Syria military resists major rebel assault in Aleppo
The Syrian military has carried out a series of air strikes after rebel forces launched a major assault to take control of the northern city of Aleppo.
The Syrian Observatory for Human Rights said rebels fired hundreds of rockets and shells into at least seven government-held areas late on Thursday.
By Friday morning, they had made small advances, the monitoring group added.
But the Syrian state news agency Sana said the assault had been repelled and more than 100 "terrorists" killed.
Aleppo, once Syria's commercial and industrial hub, has been divided roughly in half between government-held areas in the west and rebel-controlled eastern quarters for almost three years.
Fighting on the ground and government air strikes have left thousands dead, and destroyed more than 60% of the Old City, a Unesco World Heritage site.
But in recent months, the rebels have driven government forces out of several areas in the countryside to the north, as well as almost all of the neighbouring province of Idlib.
More than 230,000 people are believed to have been killed in Syria since the uprising against President Bashar al-Assad began in March 2011. Some 11.5 million others - more than half of the country's population - have fled their homes.
Rebels have made numerous attempts to seize key installations held by the government, but with little effect.
On Thursday, 13 Islamist fighting groups and al-Nusra Front, al-Qaeda's affiliate in Syria, came together to launch a co-ordinated assault on several fronts.
A statement said the aim of the new coalition, called Ansar al-Sharia (Partisans of Islamic Law), was "the liberation of Aleppo and its countryside", after which they would work with other groups to govern the city according to Islamic law.
Western-backed groups also said they were taking part in the offensive, organised through a joint operations room called Fatah Halab (Conquest of Aleppo), the New York Times reported.
The rebels launched simultaneous attacks on western districts of the city controlled by government forces, firing hundreds of rockets and shells, the Syrian Observatory reported.
Analysis: Jim Muir, BBC News, Beirut
The offensive unleashed on government-held western Aleppo by Ansar al-Sharia seems to be the most serious since the battle for Aleppo began.
An early test of its prospects will be one of the first apparent objectives - the loathed and feared Air Force Intelligence headquarters in Zahra, on the western edge of the city. Rebels have tried many times to capture it, and failed.
The offensive has been building up for some time, following the capture of Idlib by a newly-coalesced rebel alliance, Jaish al-Fatah (Victory Army), in March.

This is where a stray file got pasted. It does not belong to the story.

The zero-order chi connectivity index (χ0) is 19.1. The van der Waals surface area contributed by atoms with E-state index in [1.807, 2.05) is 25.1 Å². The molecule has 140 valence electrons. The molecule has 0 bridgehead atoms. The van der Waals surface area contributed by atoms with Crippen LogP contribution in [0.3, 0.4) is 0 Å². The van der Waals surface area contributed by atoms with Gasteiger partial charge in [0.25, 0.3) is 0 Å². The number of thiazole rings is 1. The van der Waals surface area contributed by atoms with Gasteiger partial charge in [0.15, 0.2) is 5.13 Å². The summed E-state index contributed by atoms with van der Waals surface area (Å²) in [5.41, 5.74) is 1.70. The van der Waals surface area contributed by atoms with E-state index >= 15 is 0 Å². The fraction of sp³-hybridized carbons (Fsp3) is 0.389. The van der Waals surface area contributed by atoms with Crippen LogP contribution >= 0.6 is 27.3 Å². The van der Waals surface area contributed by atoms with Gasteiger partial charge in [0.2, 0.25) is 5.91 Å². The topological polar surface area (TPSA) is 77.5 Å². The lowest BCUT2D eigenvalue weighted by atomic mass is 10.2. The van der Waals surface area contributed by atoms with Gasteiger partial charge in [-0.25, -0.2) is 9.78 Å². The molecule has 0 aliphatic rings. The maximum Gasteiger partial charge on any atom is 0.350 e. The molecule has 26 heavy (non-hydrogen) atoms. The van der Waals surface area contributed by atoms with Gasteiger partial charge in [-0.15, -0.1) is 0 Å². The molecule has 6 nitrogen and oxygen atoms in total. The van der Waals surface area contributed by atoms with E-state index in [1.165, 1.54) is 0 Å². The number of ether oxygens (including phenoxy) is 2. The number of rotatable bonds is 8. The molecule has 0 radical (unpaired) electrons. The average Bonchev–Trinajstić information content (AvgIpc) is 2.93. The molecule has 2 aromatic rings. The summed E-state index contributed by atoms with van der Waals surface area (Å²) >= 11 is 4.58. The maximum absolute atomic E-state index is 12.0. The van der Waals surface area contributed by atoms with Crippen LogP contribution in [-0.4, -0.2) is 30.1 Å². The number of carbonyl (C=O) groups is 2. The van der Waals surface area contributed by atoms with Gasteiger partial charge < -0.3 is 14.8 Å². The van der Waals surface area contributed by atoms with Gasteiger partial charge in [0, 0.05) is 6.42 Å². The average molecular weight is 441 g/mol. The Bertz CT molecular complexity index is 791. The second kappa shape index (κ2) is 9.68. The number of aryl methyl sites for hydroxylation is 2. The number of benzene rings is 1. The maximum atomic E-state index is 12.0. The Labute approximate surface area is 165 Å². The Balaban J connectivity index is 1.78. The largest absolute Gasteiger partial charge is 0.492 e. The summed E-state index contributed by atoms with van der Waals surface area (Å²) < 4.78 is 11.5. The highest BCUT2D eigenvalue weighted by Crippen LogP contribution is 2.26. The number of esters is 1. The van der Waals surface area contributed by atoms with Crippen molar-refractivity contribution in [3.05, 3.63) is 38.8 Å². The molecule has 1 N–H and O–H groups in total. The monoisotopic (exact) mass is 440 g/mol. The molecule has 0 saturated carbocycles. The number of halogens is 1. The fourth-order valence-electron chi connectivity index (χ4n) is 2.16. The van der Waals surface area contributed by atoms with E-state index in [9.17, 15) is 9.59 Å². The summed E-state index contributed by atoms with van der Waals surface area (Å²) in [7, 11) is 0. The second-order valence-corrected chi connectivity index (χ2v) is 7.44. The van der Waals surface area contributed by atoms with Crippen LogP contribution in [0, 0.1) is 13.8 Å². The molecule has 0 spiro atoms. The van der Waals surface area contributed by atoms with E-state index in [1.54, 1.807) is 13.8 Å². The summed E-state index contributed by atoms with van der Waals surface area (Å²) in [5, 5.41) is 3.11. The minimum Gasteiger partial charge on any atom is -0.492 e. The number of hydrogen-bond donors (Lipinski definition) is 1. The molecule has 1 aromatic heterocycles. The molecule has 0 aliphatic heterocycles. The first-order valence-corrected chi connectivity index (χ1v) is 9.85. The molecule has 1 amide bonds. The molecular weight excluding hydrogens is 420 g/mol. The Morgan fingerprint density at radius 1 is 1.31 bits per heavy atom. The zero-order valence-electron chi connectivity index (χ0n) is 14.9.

What's making the difference is that rebel groups, and their outside backers like Turkey, Qatar and Saudi Arabia, which were competing in the past, now seem to be pulling together - bad news for the regime.
The success of the new campaign may depend on whether Damascus is seriously determined to hang on to Aleppo. If it is, rebel progress will be slow and hard.
The UK-based group said the fighting continued into the early hours of Friday and was focused on the frontline in Zahra, a heavily-defended area that houses several major security compounds.
At least nine people were killed and dozens wounded by the rebel barrage, it added.
The military responded with a heavy aerial and artillery bombardment of rebel positions in the city, and the fighting continued for several hours.
On Friday morning, military sources told Sana and Reuters news agency that the assault had been repelled and that heavy casualties had been inflicted on the rebels.
The Syrian Observatory said the rebels had managed to seize some buildings in the north-western outskirts of Aleppo, but that the gains were not of strategic importance.
The BBC's Jim Muir in Beirut says that if the rebels do manage to capture all Aleppo, it would be a huge blow to the government.
There have been persistent reports in recent weeks that it is preparing to give up both the northern city, and Deraa in the south, the better to defend the core areas of western Syria with the limited manpower at its disposal, he adds.
But state media reported that the prime minister has just been in Aleppo, visiting front-line units and dispensing large amounts of cash to the city authorities for reconstruction and administrative expenses.